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API Management is Hot!

Ajit Deshpande - - 0 Comments

Last week, Intel announced its acquisition of API enablement and management services player Mashery for $180 million. Since its establishment in 2006, Mashery has raised approximately $35 million in funding, and is one of multiple players in the space along with IPO bound MuleSoft (raised more than $80 million so far), Apigee, Layer 7 Technologies and others.

Mashery has a network of more than 160,000 developers and powers more than 50,000 APIs, representing significant YoY growth on both fronts. Intel’s Software and Services Group itself works with more than 20,000 independent software vendors, and has been increasingly focused on mobility, security, datacenter-related applications and so on. It just makes sense that one of the most horizontal technology players in history would acquire a business partner that can further its ambitions around mobility and inter-application data sharing. Incidentally, Layer 7 Technologies was acquired on 4/22 for an undisclosed sum by CA Technologies, which means there have been two significant exits in this space in less than a week.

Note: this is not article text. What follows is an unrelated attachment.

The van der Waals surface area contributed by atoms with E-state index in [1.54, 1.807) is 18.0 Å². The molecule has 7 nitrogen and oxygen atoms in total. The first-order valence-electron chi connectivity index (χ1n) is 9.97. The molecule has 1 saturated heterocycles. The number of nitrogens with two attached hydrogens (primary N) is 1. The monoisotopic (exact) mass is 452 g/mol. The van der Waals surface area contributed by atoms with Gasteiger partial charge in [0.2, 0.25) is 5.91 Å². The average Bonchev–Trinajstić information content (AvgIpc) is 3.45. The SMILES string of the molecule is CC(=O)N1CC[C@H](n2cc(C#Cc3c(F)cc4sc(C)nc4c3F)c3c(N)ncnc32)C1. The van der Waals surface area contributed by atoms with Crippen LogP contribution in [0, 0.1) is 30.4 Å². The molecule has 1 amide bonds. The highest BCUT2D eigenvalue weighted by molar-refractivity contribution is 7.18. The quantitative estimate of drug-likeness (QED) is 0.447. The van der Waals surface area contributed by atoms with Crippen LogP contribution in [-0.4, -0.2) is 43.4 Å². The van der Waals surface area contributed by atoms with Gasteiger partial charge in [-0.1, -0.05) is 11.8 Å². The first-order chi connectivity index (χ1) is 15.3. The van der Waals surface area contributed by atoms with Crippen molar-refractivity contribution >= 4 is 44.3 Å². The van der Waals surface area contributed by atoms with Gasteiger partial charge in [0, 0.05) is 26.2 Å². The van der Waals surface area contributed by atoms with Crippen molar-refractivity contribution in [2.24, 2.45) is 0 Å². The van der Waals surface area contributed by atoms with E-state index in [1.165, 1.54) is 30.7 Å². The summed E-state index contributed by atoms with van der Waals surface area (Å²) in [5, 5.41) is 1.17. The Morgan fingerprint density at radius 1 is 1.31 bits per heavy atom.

Large players like Intel and CA can now better enable enterprises to bubble up proprietary features and data for third party developers. In doing so, they might also help the ‘app-store effect’ finally take off in the enterprise, which is great in the grand scheme of things. At the same time, this does ‘unbundle’ products and solutions, with the gain to the two companies’ service businesses coming at the cost of lower margins on their product and technology revenues, and so the long-term bet is that there will be disproportionately greater growth in services revenues. If this trend plays out, could the largest companies of today eventually just morph into one of just two types of players – either as mostly B2B service businesses (IBM, CA, Accenture, and maybe Intel), or as conglomerates offering loosely connected, customer-facing products and solutions (Apple, Google, Microsoft, Facebook and so on)? This might just happen, and in that case entrepreneurs even further become the flag-bearers for cutting-edge innovation. And knowing the Silicon Valley, surely the entrepreneurs won’t mind!

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